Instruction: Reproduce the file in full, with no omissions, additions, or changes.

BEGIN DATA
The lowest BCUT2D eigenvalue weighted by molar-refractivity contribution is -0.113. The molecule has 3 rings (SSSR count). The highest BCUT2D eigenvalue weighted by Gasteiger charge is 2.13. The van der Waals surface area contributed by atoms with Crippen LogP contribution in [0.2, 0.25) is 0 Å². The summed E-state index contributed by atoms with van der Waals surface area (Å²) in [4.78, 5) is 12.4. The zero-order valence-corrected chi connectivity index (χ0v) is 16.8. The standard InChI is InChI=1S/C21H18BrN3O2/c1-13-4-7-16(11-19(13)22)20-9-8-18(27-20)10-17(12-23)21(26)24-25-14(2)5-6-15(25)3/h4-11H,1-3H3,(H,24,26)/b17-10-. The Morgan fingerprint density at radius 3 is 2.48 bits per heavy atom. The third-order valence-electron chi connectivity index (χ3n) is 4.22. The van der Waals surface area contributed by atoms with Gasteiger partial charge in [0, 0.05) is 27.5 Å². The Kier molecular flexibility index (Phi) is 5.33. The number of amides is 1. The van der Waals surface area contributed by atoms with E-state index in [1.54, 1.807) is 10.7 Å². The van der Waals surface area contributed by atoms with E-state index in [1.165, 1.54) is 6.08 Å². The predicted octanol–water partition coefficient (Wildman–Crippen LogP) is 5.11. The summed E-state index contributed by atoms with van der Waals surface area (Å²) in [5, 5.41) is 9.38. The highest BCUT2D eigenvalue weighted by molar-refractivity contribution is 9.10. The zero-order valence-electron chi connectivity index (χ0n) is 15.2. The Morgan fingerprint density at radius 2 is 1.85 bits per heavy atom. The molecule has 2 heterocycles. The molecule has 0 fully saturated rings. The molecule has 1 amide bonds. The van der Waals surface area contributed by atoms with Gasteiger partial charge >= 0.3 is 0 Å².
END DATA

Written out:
The lowest BCUT2D eigenvalue weighted by molar-refractivity contribution is -0.113. The molecule has 3 rings (SSSR count). The highest BCUT2D eigenvalue weighted by Gasteiger charge is 2.13. The van der Waals surface area contributed by atoms with Crippen LogP contribution in [0.2, 0.25) is 0 Å². The summed E-state index contributed by atoms with van der Waals surface area (Å²) in [4.78, 5) is 12.4. The zero-order valence-corrected chi connectivity index (χ0v) is 16.8. The standard InChI is InChI=1S/C21H18BrN3O2/c1-13-4-7-16(11-19(13)22)20-9-8-18(27-20)10-17(12-23)21(26)24-25-14(2)5-6-15(25)3/h4-11H,1-3H3,(H,24,26)/b17-10-. The Morgan fingerprint density at radius 3 is 2.48 bits per heavy atom. The third-order valence-electron chi connectivity index (χ3n) is 4.22. The van der Waals surface area contributed by atoms with Gasteiger partial charge in [0, 0.05) is 27.5 Å². The Kier molecular flexibility index (Phi) is 5.33. The number of amides is 1. The van der Waals surface area contributed by atoms with E-state index in [1.54, 1.807) is 10.7 Å². The van der Waals surface area contributed by atoms with E-state index in [1.165, 1.54) is 6.08 Å². The predicted octanol–water partition coefficient (Wildman–Crippen LogP) is 5.11. The summed E-state index contributed by atoms with van der Waals surface area (Å²) in [5, 5.41) is 9.38. The highest BCUT2D eigenvalue weighted by molar-refractivity contribution is 9.10. The zero-order valence-electron chi connectivity index (χ0n) is 15.2. The Morgan fingerprint density at radius 2 is 1.85 bits per heavy atom. The molecule has 2 heterocycles. The molecule has 0 fully saturated rings. The molecule has 1 amide bonds. The van der Waals surface area contributed by atoms with Gasteiger partial charge >= 0.3 is 0 Å².